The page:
Victoria has invested heavily in wire crash barriers on roads. These high tension wire ropes are now installed in the centre of dual carriageways and on edges of high-risk rural roads to ensure cars that lose control do not leave the road, or crossover into the opposing lane. Research shows they significantly reduce deaths and serious injuries. Victoria’s Transport Accident Commission (TAC) has been at the forefront of pushing their introduction. Drivers will make mistakes, and acknowledging this and helping making outcomes more forgiving is an important element of road safety. “Road users are human, and to be human is to err,” said Dr Turner, an expert in the Safe Systems approach to road safety. “We’re seeing something like a 60-80% reduction in fatal and serious injury outcomes in Victoria as a result of wire rope safety barriers.” Dr Turner also points to other road infrastructure, such as roundabouts, which produce a similar benefit. “The basic philosophy with each is that the design prevents a serious i
njury when things do go wrong,” he said.

More than 10 million Australians admit to doing something dangerous behind the wheel, according to new research. 38% admit to eating take-away food while driving. Another 25% admit to using a mobile phone to text or utilise social media while at the wheel. The smartphone revolution has added a new layer to driver distraction, and it is a growing issue. In NSW, cameras are being trialled to detect mobile phone use while driving. In Queensland, the State Government wants companies to provide technology which will prevent you from using your mobile altogether when you’re driving. But there are plenty of other distractions while driving.

Despite the warnings and educational campaigns and drivers being aware of the dangers, there is plenty of risky behaviour that costs lives and put others in peril. In Queensland, more than 25% of road deaths last year were attributable to failure to wear a seatbelt. More than 400 in South Australia have been caught driving with an unrestrained pet in their lap over the past three years. Worse still, the Queensland seatbelt issue has been going on for years and the numbers increased in 2018. Excessive speed and fatigue also remain constants. Other problems are caused by drug-affected, drunk drivers and people in unlicensed or stolen vehicles.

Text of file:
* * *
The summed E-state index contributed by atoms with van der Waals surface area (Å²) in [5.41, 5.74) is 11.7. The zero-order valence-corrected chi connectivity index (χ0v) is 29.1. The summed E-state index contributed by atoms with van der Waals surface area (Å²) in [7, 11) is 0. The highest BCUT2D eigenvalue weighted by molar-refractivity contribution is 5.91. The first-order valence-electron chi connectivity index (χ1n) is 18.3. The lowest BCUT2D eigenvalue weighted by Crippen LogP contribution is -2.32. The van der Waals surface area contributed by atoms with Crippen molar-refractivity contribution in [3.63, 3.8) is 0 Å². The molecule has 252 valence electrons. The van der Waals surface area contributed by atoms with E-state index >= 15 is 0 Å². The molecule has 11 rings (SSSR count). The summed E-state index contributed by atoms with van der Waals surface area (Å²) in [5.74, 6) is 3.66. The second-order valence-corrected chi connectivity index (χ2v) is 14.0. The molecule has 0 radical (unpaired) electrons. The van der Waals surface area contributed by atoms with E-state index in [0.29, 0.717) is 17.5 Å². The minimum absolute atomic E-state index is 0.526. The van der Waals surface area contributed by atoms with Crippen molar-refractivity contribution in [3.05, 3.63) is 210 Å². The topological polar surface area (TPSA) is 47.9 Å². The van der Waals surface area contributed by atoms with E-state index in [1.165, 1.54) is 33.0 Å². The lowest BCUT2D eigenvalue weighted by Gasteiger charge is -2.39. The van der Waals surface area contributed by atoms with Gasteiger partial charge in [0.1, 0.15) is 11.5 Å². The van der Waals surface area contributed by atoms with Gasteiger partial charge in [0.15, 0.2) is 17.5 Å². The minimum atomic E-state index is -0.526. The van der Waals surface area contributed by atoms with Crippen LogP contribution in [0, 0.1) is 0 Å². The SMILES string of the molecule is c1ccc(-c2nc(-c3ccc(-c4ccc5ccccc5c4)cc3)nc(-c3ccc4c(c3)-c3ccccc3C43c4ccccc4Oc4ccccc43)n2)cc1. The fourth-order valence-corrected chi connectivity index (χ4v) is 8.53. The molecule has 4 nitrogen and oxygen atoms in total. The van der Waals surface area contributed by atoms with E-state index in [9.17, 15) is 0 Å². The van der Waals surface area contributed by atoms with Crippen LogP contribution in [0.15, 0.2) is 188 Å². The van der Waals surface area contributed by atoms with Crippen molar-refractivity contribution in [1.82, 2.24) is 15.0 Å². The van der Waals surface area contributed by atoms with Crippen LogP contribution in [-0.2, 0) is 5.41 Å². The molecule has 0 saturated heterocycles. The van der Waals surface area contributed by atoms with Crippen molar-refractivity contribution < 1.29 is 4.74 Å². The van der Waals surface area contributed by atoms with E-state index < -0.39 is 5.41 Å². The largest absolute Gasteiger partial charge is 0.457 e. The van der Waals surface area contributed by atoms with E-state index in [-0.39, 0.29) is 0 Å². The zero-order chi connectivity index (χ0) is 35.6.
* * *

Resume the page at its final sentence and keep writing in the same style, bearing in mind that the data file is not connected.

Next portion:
There is an equation that puts a price on death and serious injury. this complex formula takes into account where the accident happened and the scale of the crash. But using the most accepted worldwide approach, one Australian road death costs around A$7.5 million, and an injury between A$20,000 and A$360,000 depending on its severity. That means road injury and death costs Australia around A$70 million/day and A$30 billion annually.

While initiatives like wire crash barriers and better skid resistance, and other infrastructure improvements are helping in well-known blackspots or high-volume traffic areas, what about the roads less travelled? Dr Turner says roads which carry lower volumes of traffic but are high-risk parts of the network need different strategies. “We are lacking strategies on lower volume roads. Maybe things like different road configurations, appropriate speed management and in-car warnings can help.” For low quality roads and urban arterial roads, there also need to be strategies especially geared towards vulnerable road users, such as pedestrians and cyclists.

Vulnerable road users, such as motorcyclists, cyclists and pedestrians, are at particular risk. Cities and towns often favour drivers over riders and walkers by design, so the risks for so-called vulnerable road users are greater than they should be. Despite Australia introducing compulsory helmet use amongst cyclists casualty rates have increased, showing that more effective strategies are required. Addressing shortcomings in the behaviour of drivers is crucial to improving safety for vulnerable road users.